By Katherine Reilly, Author, Teacher Trainer
Originally Published in ELT NEWS Magazine.
Is it that time of the year again? My, oh, my, how time flies! After months and in many cases years of preparation, it all comes down to that final exam which will reward the test taker for all his hard efforts. It would be futile to debate the effectiveness of tests or question what the best way to assess a student’s skills or knowledge is. Tests are here to stay and whether we like it or not, we have to comply with this designated method of evaluation. Το make matters worse, students are more often than not hindered by the prospect of evaluation. Negative emotions of anticipation and frustration overwhelm them, rendering an inability to exhibit their true potential. As educators, the responsibility falls upon us once again to lighten the burden of anxiety and alleviate their suffering during those last few moments before their exams. Here are five essential approaches to test taking that you can share with them.
Never study on the day of the exam. You’ve had years to do that.
Many test takers believe they could cram just a little more information in their heads right before their exams, without realizing that their stress levels increase and won’t be able to think clearly. This leads to an even worse performance than simply going in blind. Students must be made aware of the fact that their eagerness to study those last few days, hours, or I even dare say, minutes before the exam is counter-productive and proven to be a recipe for disaster.
Never wake up at the last minute. Who’s up for breakfast?
The demands students are being subjected to are enormous, leading to huge amounts of stress which in turn affect their regulated sleeping patterns. By staying up late and waking up at the last minute, only to find themselves exhausted due to lack of sleep will only make matters worse. Advise them to eat well and go to bed on time; if not earlier than usual. By waking up effortlessly and without the mental repercussions of sleep deprivation, test takers are privileged to enjoy a hardy breakfast and then take their time in reaching the exam center, thus allowing them to get better acquainted with their surroundings, contributing to a better performance.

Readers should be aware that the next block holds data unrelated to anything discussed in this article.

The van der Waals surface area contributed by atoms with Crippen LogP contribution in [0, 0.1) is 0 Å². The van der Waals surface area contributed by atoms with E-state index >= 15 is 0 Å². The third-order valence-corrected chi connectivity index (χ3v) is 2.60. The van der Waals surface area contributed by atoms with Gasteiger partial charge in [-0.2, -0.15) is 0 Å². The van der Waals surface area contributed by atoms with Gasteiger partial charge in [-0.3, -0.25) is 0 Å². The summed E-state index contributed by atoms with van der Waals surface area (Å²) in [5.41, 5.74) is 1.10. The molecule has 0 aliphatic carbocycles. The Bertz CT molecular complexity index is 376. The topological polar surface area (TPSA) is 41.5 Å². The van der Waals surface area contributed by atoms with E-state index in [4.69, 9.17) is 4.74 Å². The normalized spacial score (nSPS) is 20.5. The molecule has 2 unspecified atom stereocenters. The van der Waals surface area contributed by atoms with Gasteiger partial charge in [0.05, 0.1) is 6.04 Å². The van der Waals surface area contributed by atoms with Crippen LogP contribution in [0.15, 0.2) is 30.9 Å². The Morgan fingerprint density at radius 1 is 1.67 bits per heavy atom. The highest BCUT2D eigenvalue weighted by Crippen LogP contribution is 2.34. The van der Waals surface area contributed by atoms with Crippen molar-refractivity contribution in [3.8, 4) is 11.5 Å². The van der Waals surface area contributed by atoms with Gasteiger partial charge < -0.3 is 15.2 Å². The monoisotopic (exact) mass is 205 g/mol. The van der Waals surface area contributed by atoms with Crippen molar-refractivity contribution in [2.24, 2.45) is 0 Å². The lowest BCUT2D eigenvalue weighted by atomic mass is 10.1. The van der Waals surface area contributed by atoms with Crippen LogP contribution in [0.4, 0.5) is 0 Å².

Risk of Caffeine Overload? Just switch to water…
Let’s face the facts. It is not only adult test takers but also students in their teenage years who consume caffeine in various forms. Be it coffee, dubious energy drinks, even food, too much caffeine increases adrenaline levels, only adding to stress and lack of focus. Water is the best solution to keeping us on our toes without the unwelcome side effects caffeine may trigger. Water is also the best option for keeping ourselves hydrated. There are those, however, who avoid it so as not to be forced to go to the bathroom during the exam but that simply does not help. Water has many benefits one of which is reduction of stress levels. Suppressing one’s natural body needs has always proven detrimental, thus consuming some water during an exam is most certainly recommended.
Don’t compare yourself with other classmates. ‘Louder’ doesn’t mean ‘better’.
We all have a tendency to compare ourselves with others and this often leads to low self-esteem, self-doubt and depression. There is always someone who is better or ‘thinks’ he is better than the rest. Moments before the exam, a student might brag about how well he prepared himself or might recite whole grammar or vocabulary structures from the exam material, just to convince everyone that he’s done a good job. Have your students refrain from such attitude and stress the importance of ignoring those of other schools who don’t. We are all unique individuals with different perspectives on handling our preparation and the anticipation of our evaluation.
Change your Perspective. Why are you actually learning a foreign language?
A common reply we might receive upon asking our students why they are learning a foreign language, is the misconceived notion of obligation. Many learners of a young age simply consider it mandatory to attend classes without actually comprehending the essence of language learning, which is that of personal growth. Of course, their minds are fixated on the examination procedure and any attempt to convince them that obtaining a certificate is not their ultimate goal, rather achieving a command of the target language, will mostly fall on deaf ears. Nevertheless, after having such a conversation, stress levels will admittedly decline even minimally, thus contributing to a potential positive outcome.
Evaluations and any form of assessment is something detested by the vast majority. Avoiding them is not the solution, rather facing them head on with a positive frame of mind and a logical approach is the key to tranquility and success.